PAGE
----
Mystery writers fly under flags
as false as their characters. Posing as mere purveyors of generic ‘entertainments’—a description Graham Greene used to describe some of his best novels—they have been our most perceptive and influential social critics. When the genre emerged in the late 19th and early 20th centuries, they zeroed in on the class system in Britain and the meritocracy of money in North America, using genre fiction to expose ‘the best people on their worst behavior’ and captivated mass audiences for hours in a way no socialist demagogue could for five minutes. By the middle of the 20th century, mystery writers shifted their aim to society at large, exploring the dark emotional underside of ordinary people, their own neighbours, under extreme stress, masked by the uniform civility of suburban life.
Baby Boomers are supposed to be the most self-obsessed navel-gazing generation in history, yet surprisingly few novelists from that generation have made use of the plot device of having the chickens of political, social and sexual revolutions come home to roost. By using the device of the high school reunion, Whiting successfully captures and juxtaposes the changed values of two distinct eras in her characters’ lives. Though Whiting makes use of Joan’s ‘professional nose’ as a plot device in the novel, she doesn’t make it a cheap trick to resolve the plot. A Nose for Death is really about the people in a small town in B.C., how they were in their youth and what they have become as adults. Ultimately, that’s much more interesting than the murder plot and that’s the sign of a good novel. 978-1927068403
Also a novelist, John Moore has contributed book reviews to publications for more than twenty years.
THE ORIGINAL NOSEY PARKER:
Matthew Parker, the 16th century Archbishop of Canterbury and Dean of Corpus Christi College, had an insatiable curiosity and, thus, became known as the first “Nosey Parker.” His addiction to collecting books resulted in the largest library at Cambridge University. Glynis Whiting, who took this photo, is now working on her second Nosey Parker Murder Mystery, having written, directed and produced more than twenty documentary films. Based on her manuscript for A Nose for Death, Whiting received the Mayor of Vancouver’s Emerging Literary Artist Award in 2012.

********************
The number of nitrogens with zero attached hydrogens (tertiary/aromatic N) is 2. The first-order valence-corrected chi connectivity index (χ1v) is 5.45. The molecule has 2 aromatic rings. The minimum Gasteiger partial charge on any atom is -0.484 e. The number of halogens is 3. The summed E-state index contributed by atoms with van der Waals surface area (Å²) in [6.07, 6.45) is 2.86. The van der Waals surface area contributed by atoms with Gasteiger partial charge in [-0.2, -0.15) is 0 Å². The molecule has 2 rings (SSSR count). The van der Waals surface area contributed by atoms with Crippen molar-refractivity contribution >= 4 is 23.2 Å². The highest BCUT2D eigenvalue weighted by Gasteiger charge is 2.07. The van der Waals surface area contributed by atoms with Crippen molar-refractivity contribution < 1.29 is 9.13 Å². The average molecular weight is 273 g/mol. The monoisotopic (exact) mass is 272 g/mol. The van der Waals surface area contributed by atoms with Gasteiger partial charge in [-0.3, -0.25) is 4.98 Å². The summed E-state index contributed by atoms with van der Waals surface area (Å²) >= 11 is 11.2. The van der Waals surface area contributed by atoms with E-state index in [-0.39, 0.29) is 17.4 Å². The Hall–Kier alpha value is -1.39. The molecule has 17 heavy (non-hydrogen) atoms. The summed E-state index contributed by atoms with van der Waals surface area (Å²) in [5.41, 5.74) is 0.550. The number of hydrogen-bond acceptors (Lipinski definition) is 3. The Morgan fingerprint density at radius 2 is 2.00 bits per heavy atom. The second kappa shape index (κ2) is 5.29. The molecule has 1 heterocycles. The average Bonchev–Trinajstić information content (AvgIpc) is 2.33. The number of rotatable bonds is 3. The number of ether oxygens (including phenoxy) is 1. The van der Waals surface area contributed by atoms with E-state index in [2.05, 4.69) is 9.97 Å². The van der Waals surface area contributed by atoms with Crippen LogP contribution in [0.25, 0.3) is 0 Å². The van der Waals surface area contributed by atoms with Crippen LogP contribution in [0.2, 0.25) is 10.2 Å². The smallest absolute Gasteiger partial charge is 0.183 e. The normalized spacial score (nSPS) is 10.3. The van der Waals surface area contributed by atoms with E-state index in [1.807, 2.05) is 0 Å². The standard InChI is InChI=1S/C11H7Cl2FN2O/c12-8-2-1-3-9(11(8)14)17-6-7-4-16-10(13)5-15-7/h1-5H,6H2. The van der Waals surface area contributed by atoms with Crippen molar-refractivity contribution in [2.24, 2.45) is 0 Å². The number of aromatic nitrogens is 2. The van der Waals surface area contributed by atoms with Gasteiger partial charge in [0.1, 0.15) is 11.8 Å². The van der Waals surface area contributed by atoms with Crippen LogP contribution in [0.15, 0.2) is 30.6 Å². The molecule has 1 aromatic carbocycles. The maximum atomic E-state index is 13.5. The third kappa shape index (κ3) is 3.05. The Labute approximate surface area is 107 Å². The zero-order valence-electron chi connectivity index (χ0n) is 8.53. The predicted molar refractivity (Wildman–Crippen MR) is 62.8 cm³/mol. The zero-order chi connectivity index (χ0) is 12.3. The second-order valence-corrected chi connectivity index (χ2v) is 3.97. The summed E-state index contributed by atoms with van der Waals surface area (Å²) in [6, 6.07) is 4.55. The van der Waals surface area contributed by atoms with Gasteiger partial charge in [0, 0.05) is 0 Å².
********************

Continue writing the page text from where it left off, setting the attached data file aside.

TEN FACTS YOU MAY NOT KNOW ABOUT YOUR NOSE:
1. Smell is the oldest sense. The olfactory bulb is seated in the most primitive area of the brain. Sea creatures survived by smelling their environment long before they could taste, see, hear, or touch.
2. Every human has a unique smell, the same as a fingerprint.
3. Moisture helps disperse scent molecules, which is why we notice the fresh smells after it rains. A moist nose keeps a dog’s sense sharp. But a wet snout is not the only reason that canines sniff so well. Dogs detect scents at concentration levels 100 millions times lower than humans!
4. Women are more likely to detect aromas than men. Studies using MRIs have shown that women can smell when a man is sexually aroused or frightened. Incidents of “intuition” are often traced to the sense of smell. In an area of the brain the size of a thumbnail, humans can process ten thousand different scents, but are unaware of most of them.
5. Our sense of smell is most powerful when we are hungriest. Between seventy-five and eighty percent of what we “taste” is detected though smell.
6. Zinc helps to improve the sense of smell. It’s no coincidence that oysters, very high in zinc, are touted as an aphrodisiac.
7. Studies have found that the scent of donuts is one of the most powerful sexual aroma stimulants to men.
8. Smell is referred to as our memory sense. The olfactory bulb is located next to the area of the brain responsible for memory. One sniff of a scent from our past can resurrect long-buried memories. (If you’re studying for an exam, trying chewing a fragrant gum then chew the same gum in the examination room. That minty-freshness might just score you an A+.)
9. We can improve our sense of smell; take a brisk walk, stay hydrated, sniff a strong odour for several minutes each day. But beware of foul smells. Extended exposure to the compost pail, the outhouse, or other stinky aromas will impair the sense of smell.
10. The best news for last. Smell doesn’t normally deteriorate until we reach our seventies, long after our sight, hearing, and taste have faded. It’s one of the last of the senses to go.
[In A Nose for Death, protagonist Dr. Joan Parker is a chemist who uses the same set of skills to solve murder cases as she does to design scents and flavours for the food industry.]